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IWC and Oman: An Indomitable Association

IWC and Oman: An Indomitable Association

Anne Kurian
  • IWC's former Executive Vice President of IWC Schaffhausen who now serves as a board member and spokesperson of the company, Hannes Pantli was in Oman recently on the occasion of a special exhibition hosted by luxury watches and lifestyle boutique, Mistal. The Luxury Bulletin met with the horology expert to talk about watches, his association with Oman, and how the late His Majesty Sultan Qaboos influenced the design of certain IWC timepieces

Venerable maisons like IWC Schaffhausen are treasure troves of not just exquisite watches but also interesting tales that have crafted the history of such companies. These maisons also have in their midst individuals who have been instrumental in crafting many a successful chapter of the company. One such person is Hannes Pantli. The former Executive Vice President of IWC Schaffhausen who now serves as a board member as well as spokesperson of the company ventured into new markets when the quartz crisis hit the Swiss watch industry in the 70s, popularised jewellery watches’ sets, and created the IWC Portofino. 

Hannes Pantli has been visiting Oman since 1974 when he first arrived in the Sultanate on behalf of IWC. Since then, he has had a long and prolific relationship with the country, even meeting the late His Majesty Sultan Qaboos bin Said on several occasions. He was in Oman recently to attend the launch of a special IWC exhibition hosted by Mistal, luxury watch and lifestyle boutique, and also the retailers of the Swiss brand. The exhibition features historical IWC timepieces belonging to private Omani watch collectors that date back to the 1970s, many of which are custom-made.

We met with Hannes Pantli to talk about watches, his association with Oman, IWC’s special exhibition at Mistal, and much more. 

You visited Oman first in 1974. What can you tell us about your visits then?

I first arrived in Oman as a sales manager for IWC. We were exploring new markets and the Sultanate was one of the first countries in the region that I landed in. I had the opportunity to get acquainted with the Khimji family with whom we built a wonderful relationship. I also got the opportunity to meet the late His Majesty Sultan Qaboos Bin Said and show the collection of watches I had with me. That was the first of many more meetings with the late His Majesty Sultan Qaboos. He even gifted me a special edition pocket watch from the collection that IWC had created to commemorate the Sultan’s 10-year reign.

The Special Edition IWC pocket watch created for the late His Majesty Sultan Qaboos’ 10-year reign

Did you know that the late His Majesty Sultan Qaboos influenced the style of some of the watches IWC made in the 1970s and 1980s? He was extremely knowledgeable about watches, and we had to be very innovative in our creations. We started to work with a variety of stones, colours, and materials following conversations with the late His Majesty. We went on to show these watches in Europe, which went on to influence the style of watches in the continent.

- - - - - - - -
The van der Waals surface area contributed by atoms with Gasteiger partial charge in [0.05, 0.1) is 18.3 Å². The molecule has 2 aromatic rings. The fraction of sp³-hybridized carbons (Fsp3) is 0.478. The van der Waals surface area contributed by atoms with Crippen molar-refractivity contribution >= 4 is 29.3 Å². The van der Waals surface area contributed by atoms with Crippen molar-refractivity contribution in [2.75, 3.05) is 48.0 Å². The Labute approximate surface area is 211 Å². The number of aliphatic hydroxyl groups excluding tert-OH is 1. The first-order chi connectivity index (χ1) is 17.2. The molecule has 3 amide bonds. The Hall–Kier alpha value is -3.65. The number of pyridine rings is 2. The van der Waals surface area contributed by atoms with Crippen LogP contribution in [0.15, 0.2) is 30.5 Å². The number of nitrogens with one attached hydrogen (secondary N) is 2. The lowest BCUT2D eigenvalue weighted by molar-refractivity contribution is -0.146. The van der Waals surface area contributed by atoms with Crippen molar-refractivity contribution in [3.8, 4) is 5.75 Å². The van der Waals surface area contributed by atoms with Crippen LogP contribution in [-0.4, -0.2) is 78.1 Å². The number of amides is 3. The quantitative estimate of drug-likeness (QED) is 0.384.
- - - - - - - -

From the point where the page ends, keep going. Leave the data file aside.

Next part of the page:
We also went on to create watch sets that included matching rings and cufflinks for men, while for women it was matching earrings, pendants, and rings. This was unheard of in those days but the feedback we got from clients in this region helped us explore new designs styles successfully. 

Please tell us about the special IWC watches and jewellery exhibition at Mistal. 

The exhibition was born out of our desire to commemorate the late His Majesty Sultan Qaboos and honour His Majesty Sultan Haitham bin Tarik. The exhibition showcases some of the most iconic pieces that were created for Oman and belong to private watch collectors. Through the exhibition, IWC also honours the long-standing relationship we share with the Sultanate of Oman. 

How has the watch industry evolved over the last few decades?

Well, watches haven’t changed much. There have been advancements in technology. Different metals and materials have been used over the years. Some watches have become more complicated than others. But what has remained the same is the basic technology.

What are your views on smartwatches? 

Smartwatches cannot be compared to wristwatches. I consider a smartwatch to be a smartphone on a strap. One need not buy a watch to know the time. It’s all around you – from cars to phones to appliances. But a wristwatch is an emotion. People buy watches because of the emotional connection, the history of a watchmaker, the art of watchmaking…

How would you describe your association with Mistal and the Ajit Khimji Group?

They are family to me. I have known Ajit (Khimji) and his family for over 40 years. They have always welcomed me with open arms and treated me as one of their own. Their professionalism and dedication to work are second to none. Talking about our work relationship, it is based on complete honesty and respect for each other. 

What is your outlook on Oman as a market for IWC?

Oman has been an excellent market for IWC, and I am optimistic this will continue to be so. I had the opportunity to meet you a group of watch collectors during this trip and I am amazed by their knowledge. People know their watches here and have a deep understanding of the basics of watchmaking. They appreciate quality and will not settle for less. 

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